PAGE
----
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11 WHAT ARE SMALL PARTICLES AND WHY ARE THEY IMPORTANT? FIGURE 2-8 Chemical composition and relative mortality risk coefficients averaged across 60 metropolitan areas for which fine particulate matter (PM2.5; particles smaller than 2.5 microns) speciation data are available. SOURCE: Reproduced with permission from Environmental Health Perspectives. Lippmann et al., 2006. R02144 tracers associated with steel industry furnaces dominate asFigureetermined that nickel and vanadium vary “much more sig- d 2-8 uneditable raster bitmap mortality than any other measured elemental the primary PM source in Birmingham, coal sources domi- nificantly with nate in western Pennsylvania, and wood burning dominates component” (Lipfert et al., 2006, Lippmann et al., 2006). in Seattle. Lippmann said that, in a sense, people are simply aging Lippmann’s group has looked at the distribution of fine faster from the chronic exposure. Large cohort studies are particle components within different parts of New York City now finding significant health effects from exposure to fine and found interesting results. Daily samples collected over PM. For example, the Women’s Health Initiative Study, con- the course of the year showed that the relative amounts of ducted by the University of Washington, has shown that pre- nickel and vanadium varied between winter and summer viously healthy women exposed to fine PM develop elevated months and between the northern and southern parts of the cardiac disease over time (Zhang et al., 2009). Another study city. This finding led the researchers to identify residual oil focusing on exposure to particles smaller than 2.5 microns in burned as the source of these metals. The differences were nine heavily polluted California counties found that overall explained by the fact that there are two primary sources of mortality rose with increasing exposure to fine particles, as residual oil pollution—ocean-going ships coming into the did mortality from respiratory disease, cardiovascular dis- Port of New York and New Jersey and boilers used to pro- ease, and diabetes (Ostro et al., 2006). vide heat and hot water to New York City buildings. These Lippmann’s group also has been conducting animal findings are important because Lippmann and others have studies focused on the effects of chronic PM exposure. In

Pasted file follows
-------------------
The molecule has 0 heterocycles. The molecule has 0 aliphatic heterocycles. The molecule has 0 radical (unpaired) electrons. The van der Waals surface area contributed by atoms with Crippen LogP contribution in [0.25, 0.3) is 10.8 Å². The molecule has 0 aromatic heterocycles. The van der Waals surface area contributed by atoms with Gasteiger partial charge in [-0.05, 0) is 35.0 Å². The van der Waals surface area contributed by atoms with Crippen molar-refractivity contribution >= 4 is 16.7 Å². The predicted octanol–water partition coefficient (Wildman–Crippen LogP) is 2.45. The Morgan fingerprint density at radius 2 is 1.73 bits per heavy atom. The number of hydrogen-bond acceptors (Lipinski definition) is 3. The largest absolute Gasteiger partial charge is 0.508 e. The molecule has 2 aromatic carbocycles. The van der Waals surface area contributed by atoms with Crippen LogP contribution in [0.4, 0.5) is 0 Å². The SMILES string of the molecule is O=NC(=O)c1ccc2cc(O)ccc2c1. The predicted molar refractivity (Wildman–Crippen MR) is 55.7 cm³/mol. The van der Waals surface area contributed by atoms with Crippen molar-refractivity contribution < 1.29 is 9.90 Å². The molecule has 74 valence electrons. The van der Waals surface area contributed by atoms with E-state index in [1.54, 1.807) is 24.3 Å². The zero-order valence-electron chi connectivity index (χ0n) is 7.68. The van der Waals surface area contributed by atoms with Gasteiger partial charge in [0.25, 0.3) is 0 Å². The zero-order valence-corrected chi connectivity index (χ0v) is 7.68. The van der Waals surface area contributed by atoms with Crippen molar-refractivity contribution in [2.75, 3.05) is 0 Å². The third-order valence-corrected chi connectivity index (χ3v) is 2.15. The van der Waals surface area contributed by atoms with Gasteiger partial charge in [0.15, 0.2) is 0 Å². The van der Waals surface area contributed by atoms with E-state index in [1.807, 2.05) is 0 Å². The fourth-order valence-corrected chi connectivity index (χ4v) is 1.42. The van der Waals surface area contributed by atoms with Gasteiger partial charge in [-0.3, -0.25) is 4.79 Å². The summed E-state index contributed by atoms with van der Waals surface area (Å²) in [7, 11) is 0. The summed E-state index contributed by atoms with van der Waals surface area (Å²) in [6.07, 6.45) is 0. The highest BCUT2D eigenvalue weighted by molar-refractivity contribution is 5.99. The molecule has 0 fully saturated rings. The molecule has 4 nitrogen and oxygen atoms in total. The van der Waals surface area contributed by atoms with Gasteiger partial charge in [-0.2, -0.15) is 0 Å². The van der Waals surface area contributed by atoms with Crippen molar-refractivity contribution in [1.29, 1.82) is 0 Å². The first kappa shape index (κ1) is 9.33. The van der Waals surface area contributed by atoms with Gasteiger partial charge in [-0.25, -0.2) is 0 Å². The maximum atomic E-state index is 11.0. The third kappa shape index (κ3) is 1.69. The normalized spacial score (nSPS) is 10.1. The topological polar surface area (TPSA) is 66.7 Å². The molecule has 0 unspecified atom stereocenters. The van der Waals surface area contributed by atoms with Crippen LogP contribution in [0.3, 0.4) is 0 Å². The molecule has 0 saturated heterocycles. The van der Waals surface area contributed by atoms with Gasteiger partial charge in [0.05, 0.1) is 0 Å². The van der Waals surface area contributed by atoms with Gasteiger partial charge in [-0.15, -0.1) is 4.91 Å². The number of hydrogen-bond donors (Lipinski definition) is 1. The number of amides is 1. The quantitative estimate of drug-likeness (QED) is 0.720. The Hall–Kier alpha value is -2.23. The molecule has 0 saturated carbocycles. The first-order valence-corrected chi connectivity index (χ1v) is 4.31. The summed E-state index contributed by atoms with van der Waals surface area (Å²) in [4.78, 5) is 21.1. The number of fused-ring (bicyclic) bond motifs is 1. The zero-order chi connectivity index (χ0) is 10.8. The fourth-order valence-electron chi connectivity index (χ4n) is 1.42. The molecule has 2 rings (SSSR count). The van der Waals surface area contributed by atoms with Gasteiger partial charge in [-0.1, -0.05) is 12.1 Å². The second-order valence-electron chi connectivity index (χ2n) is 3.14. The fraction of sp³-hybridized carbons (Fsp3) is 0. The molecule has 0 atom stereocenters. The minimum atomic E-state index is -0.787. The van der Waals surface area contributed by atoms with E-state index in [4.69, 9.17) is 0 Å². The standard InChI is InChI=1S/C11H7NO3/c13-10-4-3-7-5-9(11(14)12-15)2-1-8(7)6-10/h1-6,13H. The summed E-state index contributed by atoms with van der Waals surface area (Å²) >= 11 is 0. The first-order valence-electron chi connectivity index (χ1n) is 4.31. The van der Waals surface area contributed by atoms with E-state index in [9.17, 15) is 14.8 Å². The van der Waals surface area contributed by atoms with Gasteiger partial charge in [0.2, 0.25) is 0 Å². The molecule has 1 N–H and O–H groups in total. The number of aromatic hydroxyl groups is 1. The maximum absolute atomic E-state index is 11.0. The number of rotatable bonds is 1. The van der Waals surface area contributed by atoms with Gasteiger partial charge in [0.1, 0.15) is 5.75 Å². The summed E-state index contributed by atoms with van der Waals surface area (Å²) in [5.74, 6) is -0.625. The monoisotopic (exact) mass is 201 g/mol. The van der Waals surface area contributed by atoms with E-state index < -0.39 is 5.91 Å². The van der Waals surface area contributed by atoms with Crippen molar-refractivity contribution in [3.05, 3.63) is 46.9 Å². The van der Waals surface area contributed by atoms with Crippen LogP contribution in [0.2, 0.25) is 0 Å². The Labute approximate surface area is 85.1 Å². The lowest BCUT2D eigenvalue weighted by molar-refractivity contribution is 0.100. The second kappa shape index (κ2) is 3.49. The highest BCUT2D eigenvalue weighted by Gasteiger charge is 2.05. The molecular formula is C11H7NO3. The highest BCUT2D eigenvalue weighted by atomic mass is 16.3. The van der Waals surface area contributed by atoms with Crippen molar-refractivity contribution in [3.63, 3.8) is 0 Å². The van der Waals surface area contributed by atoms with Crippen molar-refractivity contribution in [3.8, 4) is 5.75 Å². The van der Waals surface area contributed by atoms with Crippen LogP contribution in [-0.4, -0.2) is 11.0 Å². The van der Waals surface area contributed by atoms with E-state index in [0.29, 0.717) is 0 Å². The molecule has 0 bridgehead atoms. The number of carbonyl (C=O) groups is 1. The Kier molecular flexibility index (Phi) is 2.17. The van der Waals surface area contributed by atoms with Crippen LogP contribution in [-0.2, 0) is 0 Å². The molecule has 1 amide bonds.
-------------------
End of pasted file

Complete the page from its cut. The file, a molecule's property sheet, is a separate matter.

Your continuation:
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12 CHALLENGES IN CHARACTERIZING SMALL PARTICLES one study, he and his collaborators exposed a strain of mice is comparing the effects of breathing CAPs prepared from bred to be susceptible to exposure-induced cardiovascular air collected at Sterling Forest, New York, and the Mount disease to concentrated Sterling Forest State Park ambi- Sinai School of Medicine in Manhattan with those produced ent aerosol (which is an index of the regional eastern U.S. by comparable exposures to freshly generated sidestream aerosol, much of which is secondary from the Midwest and cigarette smoke, whole diesel engine exhaust, and the gas- Southwest). Exposure lasted 6 hours, 5 days a week, for eous component of whole diesel exhaust. 6 months. The bottom line from these experiments is that the In this study, CAPs exposure was about 105 micrograms/ m3. Sidestream smoke averaged 480 micrograms/m3, but it mice experienced a wide range of health effects including cardiac dysfunction, atherosclerosis, obesity, and metabolic also contained all the other products of tobacco combustion syndrome (Sun et al., 2009, Ying et al., 2009). including carbon monoxide, cyanide, and nitrous oxide. Recently, Lippmann’s group has been collecting and ana- Whole diesel exhaust had particulate levels that averaged 4 36 micrograms/m 3 p lus combustion gases. When the lyzing daily fine PM filter measurements made by state agen- cies. Because funds for this work are limited, his group has researchers examined plaque accumulation, all three particle- restricted its study to data from Detroit and Seattle. Detroit exposed groups had significant plaque excesses compared to was chosen as typical of the eastern United States where mice that were exposed only to the gaseous component of states are struggling to meet PM2.5 of 15 micrograms/m3, diesel exhaust. The biggest increase was seen in the group and Seattle as representative of a city that easily meets this exposed to CAPs. It is likely, said Lippmann, that the metal standard, with an annual average PM2.5 of 9 micrograms/m3. content of the particles drives aortic plaque buildup. Seattle’s nickel levels are much higher than Detroit’s, largely In summary, said Lippmann, epidemiological studies because it is a big seaport handling ships using cheap heavy using speciation data show stronger associations of cardio- oil. As expected, fine particle mass levels are much higher pulmonary effects with transition metals than with PM2.5 in Detroit. mass, and toxicological studies in animals provide support In terms of cardiovascular disease in the two cities, for the influence of transition metals. Data from the Chemical Seattle’s rates are higher, most likely because of elevated Speciation Network (CSN) on PM2.5 components have been nickel, vanadium, and sulfur levels associated with heavy essential to the progress to date in demonstrating stronger oil burning. Lippmann and his colleagues observed similarly associations for metals than for PM2.5 mass, but data on elevated levels of cardiovascular disease near the largest PM2.5 components have been too limited in frequency to Asian nickel refinery located in China, and 1,000 miles adequately support definitive time-series studies and too downwind from a nickel smelter in Ontario. Nickel smelters, limited in spatial coverage to adequately identify the effects Lippmann noted, do not emit vanadium, although they do of PM components that are not uniformly distributed. He emit chromium and iron in addition to nickel. recommended that an expanded CSN network could support In another study, Lippmann’s group measured a variety of epidemiological research that could provide a sound basis for biological markers in two populations of women in China. the development of National Ambient Air Quality Standards The two groups were similar except that one group lived near for toxic PM components that contribute only small fractions a nickel smelter while the other lived on the other side of a of PM mass, permitting more targeted controls to benefit mountain from a smelter. Particulate levels in the two cities public health at lower overall cost and societal disruption. were comparable, at about the average of a typical eastern It is important to keep in mind, Lippmann added, that the U.S. city, but nickel levels were 76-fold higher in the city effects in mortality and hospital admissions do not affect near the smelter. Copper, arsenic, and selenium were higher, everybody. Sensitive segments of the population are driving too, but not by much. Markers of cardiovascular disease these statistics. Therefore, the impact of the particles will be were significantly elevated in the women who lived in the felt mainly by elderly people, not by healthy young people. smelter city compared to the matched cohort. From the data, Lippmann concluded that nickel is likely to be the agent most PARTICLES IN SOIL AND WATER responsible for PM2.5-induced cardiovascular effects, and Michael Hochella from Virginia Polytechnic and State that copper, arsenic, and selenium may play a role. A reduced capacity for endothelial repair, as measured by changes in University started his talk by giving his major take-home mes- several biomarkers, may partially explain the critical role of sage: “Nanoparticles are everywhere. We’re breathing them nickel in PM2.5-associated cardiovascular disease. right now. They’ve been around the planet since its origin.” Lippmann also discussed a study that he and his col- There are vastly more nanoparticles present every day, in laborators are conducting on cardiovascular plaque progres- biological systems and in the atmosphere, than humans can sion produced by subchronic exposures to concentrated ever manufacture. “What’s going to be most important as we ambient PM2.5 (CAPs), which is prepared by taking fresh move into the age of nanotechnology is the overprint that samples and concentrating the particles without filtration. humans can already put on what already exists,” he explained. Using a mouse model of cardiovascular disease, his team